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The names of the Pharaohs – titles and epithets

30 September 2010
Ancient history

SIS member Gary Gilligan sent this link in – www.gks.uk.com/gks18/ which might not be everyone’s cup of tea but is worth taking a look at. I don’t know if the translations, as given, are wholly credible – but take a peek and see what you think. It begins by analysing the name of Naram Sin, the Akkadian king. The last element is that of the god Sin that gave its name to Sinai, as an example. It is usually regarded as the Moon – but this is arguable. It is not the name that is the focii of interest here but the title he adopted, otherwise novel at this point in time, namely he claimed to be King of the Four Quarters of the World. Strangely, this is interpreted as a reference to the Moon and the tidal force it exerts on the Earth. However, the title is completely independant of the name Naram Sin. It meant something else. I might refer to the idea of the sky being supported by four supports (at the cardinal points). In other words, Naram Sin implied he was a custodian of the four supports of the heavens. These effectively stopped the sky from collapsing – not a mean undertaking (but for further information on this aspect see Moe Mandelkehr, The 2300BC Event Outskirts Press, Denver: 2006). Hence, Naram Sin is saying, in effect, that the world may have previously wobbled on its supports but in his reign it had not. He is claiming responsibility for that fact – as the manifestation on Earth of the god Sin. As the Akkadians rose to power in the wake of the 2300BC event we may hazard a guess that he was referring to that particular episode – and it may have involved heavy earthquake activity (which may have been percieved as having a connection in some way with the Moon). It is not necessary to assume the god Sin represented the Moon at this time – but for the moment we may suppose it did. After all, this is game playing which anyone can join in. Now, Claude Schaeffer (1948) and Amos Nur (2008) made a connection between the Early Bronze site destructions in the Near and Middle East with a heavy earthquake storm and there is nothing quite like an earthquake shaking the ground to make it look as if the sky itself was rocking. Mandelkehr also adds a heavy meteoric flux to the equation, a running of stars that made it feel as if the stars were falling out of the sky and the bounds of the Earth had been loosened – the four supports were reeling on their foundations as it were.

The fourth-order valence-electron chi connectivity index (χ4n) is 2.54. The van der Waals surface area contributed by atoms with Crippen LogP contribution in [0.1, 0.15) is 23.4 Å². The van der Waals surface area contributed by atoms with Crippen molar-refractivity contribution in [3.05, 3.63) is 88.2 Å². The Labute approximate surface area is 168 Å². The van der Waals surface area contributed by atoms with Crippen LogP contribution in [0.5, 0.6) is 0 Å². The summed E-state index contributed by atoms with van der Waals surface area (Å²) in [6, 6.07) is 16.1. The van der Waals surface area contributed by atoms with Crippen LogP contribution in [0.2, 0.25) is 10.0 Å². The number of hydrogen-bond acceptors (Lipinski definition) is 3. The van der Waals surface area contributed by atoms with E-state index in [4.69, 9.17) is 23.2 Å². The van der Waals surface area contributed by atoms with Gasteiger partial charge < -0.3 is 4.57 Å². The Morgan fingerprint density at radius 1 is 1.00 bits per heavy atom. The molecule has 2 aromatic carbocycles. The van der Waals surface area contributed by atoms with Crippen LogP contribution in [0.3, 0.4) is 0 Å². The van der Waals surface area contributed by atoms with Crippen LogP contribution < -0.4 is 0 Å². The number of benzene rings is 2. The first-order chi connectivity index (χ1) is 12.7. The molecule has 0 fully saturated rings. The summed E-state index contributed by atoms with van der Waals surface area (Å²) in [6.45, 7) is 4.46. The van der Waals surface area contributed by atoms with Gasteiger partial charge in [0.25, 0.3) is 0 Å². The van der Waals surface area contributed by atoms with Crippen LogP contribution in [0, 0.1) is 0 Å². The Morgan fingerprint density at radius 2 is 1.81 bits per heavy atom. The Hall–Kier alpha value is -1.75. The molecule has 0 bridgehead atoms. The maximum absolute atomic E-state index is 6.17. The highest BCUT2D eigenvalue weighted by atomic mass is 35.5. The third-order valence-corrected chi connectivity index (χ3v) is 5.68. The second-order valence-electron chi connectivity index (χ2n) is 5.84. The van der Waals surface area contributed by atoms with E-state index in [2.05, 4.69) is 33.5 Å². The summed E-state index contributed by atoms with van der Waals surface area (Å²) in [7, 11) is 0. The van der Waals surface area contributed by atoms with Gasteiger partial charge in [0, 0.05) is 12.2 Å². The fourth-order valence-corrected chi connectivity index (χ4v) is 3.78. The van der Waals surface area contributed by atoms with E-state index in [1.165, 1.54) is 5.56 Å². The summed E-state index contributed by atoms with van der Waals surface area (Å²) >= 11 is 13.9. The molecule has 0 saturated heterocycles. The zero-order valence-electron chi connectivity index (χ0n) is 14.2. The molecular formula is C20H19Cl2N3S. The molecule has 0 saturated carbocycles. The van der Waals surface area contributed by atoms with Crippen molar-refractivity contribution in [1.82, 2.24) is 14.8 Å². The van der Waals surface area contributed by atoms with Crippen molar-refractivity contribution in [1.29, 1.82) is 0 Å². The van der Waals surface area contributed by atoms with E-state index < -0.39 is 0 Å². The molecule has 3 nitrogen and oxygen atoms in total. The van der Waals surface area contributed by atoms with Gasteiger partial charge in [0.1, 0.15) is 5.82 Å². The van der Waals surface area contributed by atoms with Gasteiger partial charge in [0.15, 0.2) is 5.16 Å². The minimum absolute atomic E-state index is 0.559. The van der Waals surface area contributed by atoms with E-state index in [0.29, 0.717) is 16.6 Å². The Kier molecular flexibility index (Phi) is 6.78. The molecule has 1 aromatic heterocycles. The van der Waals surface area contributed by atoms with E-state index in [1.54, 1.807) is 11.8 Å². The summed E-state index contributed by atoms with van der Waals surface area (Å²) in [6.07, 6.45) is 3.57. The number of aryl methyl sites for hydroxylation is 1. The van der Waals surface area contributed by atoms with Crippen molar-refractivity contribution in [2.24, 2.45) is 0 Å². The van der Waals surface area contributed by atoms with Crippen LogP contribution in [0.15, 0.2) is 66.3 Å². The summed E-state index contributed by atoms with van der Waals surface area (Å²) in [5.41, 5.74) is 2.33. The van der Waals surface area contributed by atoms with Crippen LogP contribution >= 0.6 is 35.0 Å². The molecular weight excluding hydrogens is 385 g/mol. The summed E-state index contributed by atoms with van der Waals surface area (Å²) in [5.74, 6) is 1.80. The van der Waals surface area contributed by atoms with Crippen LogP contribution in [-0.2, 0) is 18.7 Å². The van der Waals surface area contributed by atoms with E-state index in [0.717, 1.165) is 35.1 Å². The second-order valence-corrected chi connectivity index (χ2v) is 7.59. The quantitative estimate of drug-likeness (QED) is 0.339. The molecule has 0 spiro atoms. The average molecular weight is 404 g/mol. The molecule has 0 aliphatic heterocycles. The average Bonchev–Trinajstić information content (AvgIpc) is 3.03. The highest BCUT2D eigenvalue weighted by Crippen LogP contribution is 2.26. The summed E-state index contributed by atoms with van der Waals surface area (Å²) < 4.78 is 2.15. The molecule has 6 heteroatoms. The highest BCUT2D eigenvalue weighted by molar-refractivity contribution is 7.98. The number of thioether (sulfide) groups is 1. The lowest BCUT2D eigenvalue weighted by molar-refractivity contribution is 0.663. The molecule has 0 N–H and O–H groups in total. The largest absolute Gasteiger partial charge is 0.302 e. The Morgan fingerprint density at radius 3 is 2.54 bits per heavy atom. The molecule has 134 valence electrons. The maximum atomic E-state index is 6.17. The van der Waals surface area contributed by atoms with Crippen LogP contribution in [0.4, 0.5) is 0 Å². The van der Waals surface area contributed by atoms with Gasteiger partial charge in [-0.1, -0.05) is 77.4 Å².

Obviously, I’m playing around with words and meaning but anyone can join in as the web site provides a whole raft of Egyptian throne names and epithets that may have hidden innuendos worth exploration. For example, the average historian would interpret the title of Naram Sin as a reference to his military conquests – to the four directions of the compass. The mythological angle is not necessary – but perhaps they went together. It is closely bound up with the sacred nature of kingship at that point in time. He was a representative of the god – symbolised that god by associating his exploits with the god (pleasing in his eyes). Obviously, we are talking about a destructive god in this instance – not a benign one. His exploits on the battlefield were likened to the actions of the god – and implies that the gods (natural disaster) was responsible for the end of Early Bronze age site destructions. 

This is not exactly the theme of the web site in question – but Pharaohs are identified with features of godhead. For example, looking at the names and titles of pharaohs of the early Old Kingdom we might suppose the god Horus was closely associated with the upheavals that occurred around 3200BC. It begins of course with Menes, or the bull god Min, but is closely followed by Har-aha (the fighting hawk like god Horus) Djer (Horus who strikes), Qa’a (his arm is raised), Huni (the smiter) and Khafare (appearing and/or shining like the Sun) and so on, epithets that could be applied to cometary phenomena. I liked the translation of Mentuhotep, a pharaoh that ruled shortly after the turmoil of the First Intermediate Period, as ‘the war god Mentu is content’ (or satiated). Namely, he had paused after a phase of activity in the natural world attributed to the god in question, coinciding with another bout of site destructions at the end of EBIVA and coinciding with a long period of abandonment of sites as we might expect after two episodes of earthquake storms in the region. The successors of Naram Sin were unable to prevent another rattling at the supports of the sky.    

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